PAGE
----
I look at Cosmopolitan on the magazine racks at the grocery store while waiting in the checkout line with some frequency, ever ready to roll my eyes. It wasn’t always this way — as a teen, Cosmopolitan was one of the only resources I had on sex, aside from medical textbooks and historic manuscripts (which I’d devoured by the age of 13).
It was one of the few magazines that had the audacity to talk about sex in a way that made me feel excited about the sexual journey I was navigating. Sure, they didn’t talk about all aspects of sex that I was curious about and their sexual positions occasionally made me wonder how many injuries annually were inspired by such things, but all in all, Cosmopolitan taught me that talking about sex was important.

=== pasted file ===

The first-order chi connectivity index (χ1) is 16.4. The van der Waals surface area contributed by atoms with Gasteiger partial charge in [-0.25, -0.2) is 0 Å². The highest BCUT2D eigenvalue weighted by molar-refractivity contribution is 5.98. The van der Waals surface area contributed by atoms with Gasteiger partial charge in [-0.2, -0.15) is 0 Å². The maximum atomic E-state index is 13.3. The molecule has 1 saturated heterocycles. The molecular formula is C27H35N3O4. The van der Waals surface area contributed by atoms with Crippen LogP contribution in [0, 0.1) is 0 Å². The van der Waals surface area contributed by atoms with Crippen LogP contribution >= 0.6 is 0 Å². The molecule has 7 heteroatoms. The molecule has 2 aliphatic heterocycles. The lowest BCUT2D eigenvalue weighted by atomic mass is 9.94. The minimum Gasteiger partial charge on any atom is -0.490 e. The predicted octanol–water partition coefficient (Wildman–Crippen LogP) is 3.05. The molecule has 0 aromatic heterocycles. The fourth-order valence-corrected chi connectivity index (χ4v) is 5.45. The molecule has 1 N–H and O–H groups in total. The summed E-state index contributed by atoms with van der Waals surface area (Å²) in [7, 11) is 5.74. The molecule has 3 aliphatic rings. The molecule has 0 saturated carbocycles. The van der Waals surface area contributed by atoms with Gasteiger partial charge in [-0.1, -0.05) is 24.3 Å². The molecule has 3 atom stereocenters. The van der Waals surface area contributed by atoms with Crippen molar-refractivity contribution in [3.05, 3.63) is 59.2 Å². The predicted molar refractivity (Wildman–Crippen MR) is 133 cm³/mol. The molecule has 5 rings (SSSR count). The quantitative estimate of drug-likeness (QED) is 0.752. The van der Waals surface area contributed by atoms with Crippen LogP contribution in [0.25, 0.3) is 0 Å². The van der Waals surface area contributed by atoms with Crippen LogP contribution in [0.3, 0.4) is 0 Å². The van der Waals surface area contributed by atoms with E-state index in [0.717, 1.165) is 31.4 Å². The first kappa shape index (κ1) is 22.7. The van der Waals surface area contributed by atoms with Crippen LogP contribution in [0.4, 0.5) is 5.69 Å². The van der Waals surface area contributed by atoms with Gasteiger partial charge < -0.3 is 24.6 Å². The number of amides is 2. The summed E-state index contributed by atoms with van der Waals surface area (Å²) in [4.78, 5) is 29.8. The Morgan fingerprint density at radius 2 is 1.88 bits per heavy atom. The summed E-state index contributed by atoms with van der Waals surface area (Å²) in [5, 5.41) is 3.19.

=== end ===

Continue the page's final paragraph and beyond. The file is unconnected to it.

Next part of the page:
When Helen Gurley Brown, who was editor-in-chief of of the magazine for 32 years, passed away on Monday, I was immediately reminded how someone we have never met can so deeply impact our lives. I had just gotten divorced when I happened across her 1962 book Sex and the Single Girl again: “I think marriage is insurance for the worst years of your life,” I read out loud from the book, laughing. “During your best years, you don’t need a husband.” What you do need, she stressed over and over, is a job you love. A job at which you work “like a son of a bitch.”
Whatever I may think about Cosmopolitan now — and even some of the ideas in this book — it’s impossible to deny that Helen Gurley Brown took a machete to the notion that women needed marriage to be fulfilled. I respect that immensely. Get a job, get your own place (without roommates!), screw the idea that you need anyone, screw the idea that you can’t have everyone, make time for your self, take care of your body, have the epic sex you deserve. Yes. We had our differences, but in that, she and I were on the same page.
Gurley Brown changed the conversation and I’m grateful for that.